The Squirrel Monkey is a small species of New World Monkey that is natively found in the forests and tropical jungles of Central and South America. Measuring as little as 25cm from the top of the head to the base of their tail, these tiny primates are more than double that size when including their long tail. Unlike a number of other small monkey species, the tail of the Squirrel Monkey is not prehensile which means that it cannot be used to grip onto branches.
Instead, their long tail is used to help the Squirrel Monkey to balance when climbing about on the high branches. There are five species of Squirrel Monkey found in varying locations which are the Common Squirrel Monkey, the Black-Capped Squirrel Monkey, the Central American Squirrel Monkey, the Golden-Backed Squirrel Monkey and the Black-Headed Squirrel Monkey. All Squirrel Monkey species resemble each other in appearance besides slight variations in fur colour and the region in which they live.
Although both male and female Squirrel Monkeys appear to be almost identical in size and appearance, males actually tend to be slightly larger and heavier than their female counterparts. Squirrel Monkeys have very distinctively coloured, short fur which is mostly olive or grey in colour with the exception of their bright yellow legs and white face. The Squirrel Monkey also has a tuft of longer and darker hair on it’s forehead and a black or dark brown muzzle.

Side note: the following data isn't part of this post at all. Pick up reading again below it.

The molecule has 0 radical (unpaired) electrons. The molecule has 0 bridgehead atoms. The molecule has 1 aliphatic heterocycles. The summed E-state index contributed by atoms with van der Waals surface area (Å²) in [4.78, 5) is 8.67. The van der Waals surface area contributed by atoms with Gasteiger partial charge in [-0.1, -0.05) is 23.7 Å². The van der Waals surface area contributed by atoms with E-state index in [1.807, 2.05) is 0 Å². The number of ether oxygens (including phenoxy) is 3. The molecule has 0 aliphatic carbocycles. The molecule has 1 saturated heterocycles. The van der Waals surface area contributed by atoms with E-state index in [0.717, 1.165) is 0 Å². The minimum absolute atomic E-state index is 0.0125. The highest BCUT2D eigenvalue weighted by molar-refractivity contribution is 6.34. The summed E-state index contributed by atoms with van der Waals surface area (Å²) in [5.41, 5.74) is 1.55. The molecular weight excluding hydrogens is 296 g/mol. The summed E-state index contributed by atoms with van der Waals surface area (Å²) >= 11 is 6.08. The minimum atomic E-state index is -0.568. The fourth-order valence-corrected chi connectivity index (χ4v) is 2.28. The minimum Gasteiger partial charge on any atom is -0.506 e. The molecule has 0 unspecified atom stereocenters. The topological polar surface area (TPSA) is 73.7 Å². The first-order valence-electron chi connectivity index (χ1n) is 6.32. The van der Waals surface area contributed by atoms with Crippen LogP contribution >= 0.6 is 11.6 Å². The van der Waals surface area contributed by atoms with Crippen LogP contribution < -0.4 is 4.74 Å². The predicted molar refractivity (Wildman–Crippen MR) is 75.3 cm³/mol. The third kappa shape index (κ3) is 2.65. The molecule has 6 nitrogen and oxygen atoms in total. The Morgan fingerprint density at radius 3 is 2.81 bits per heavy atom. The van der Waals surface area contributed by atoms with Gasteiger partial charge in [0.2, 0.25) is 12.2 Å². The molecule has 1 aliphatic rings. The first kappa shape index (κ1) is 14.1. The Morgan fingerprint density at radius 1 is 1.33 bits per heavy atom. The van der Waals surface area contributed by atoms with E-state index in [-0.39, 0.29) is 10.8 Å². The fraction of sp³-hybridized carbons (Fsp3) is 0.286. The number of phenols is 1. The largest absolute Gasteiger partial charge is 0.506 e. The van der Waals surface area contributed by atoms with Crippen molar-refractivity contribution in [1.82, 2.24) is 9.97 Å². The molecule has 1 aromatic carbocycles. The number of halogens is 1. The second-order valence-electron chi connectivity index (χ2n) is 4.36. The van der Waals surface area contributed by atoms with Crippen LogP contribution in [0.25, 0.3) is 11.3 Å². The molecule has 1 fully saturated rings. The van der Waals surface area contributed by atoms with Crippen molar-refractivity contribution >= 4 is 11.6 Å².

The Squirrel Monkey spends a great deal of time high in the trees and is very well adapted to doing so with incredibly dexterous fingers that are not only great for gripping onto branches, but also come in very useful when opening fruits and holding onto prey. The long tail of the Squirrel Monkey is longer than it’s body and is quite slim ending in a dark, bushy tip.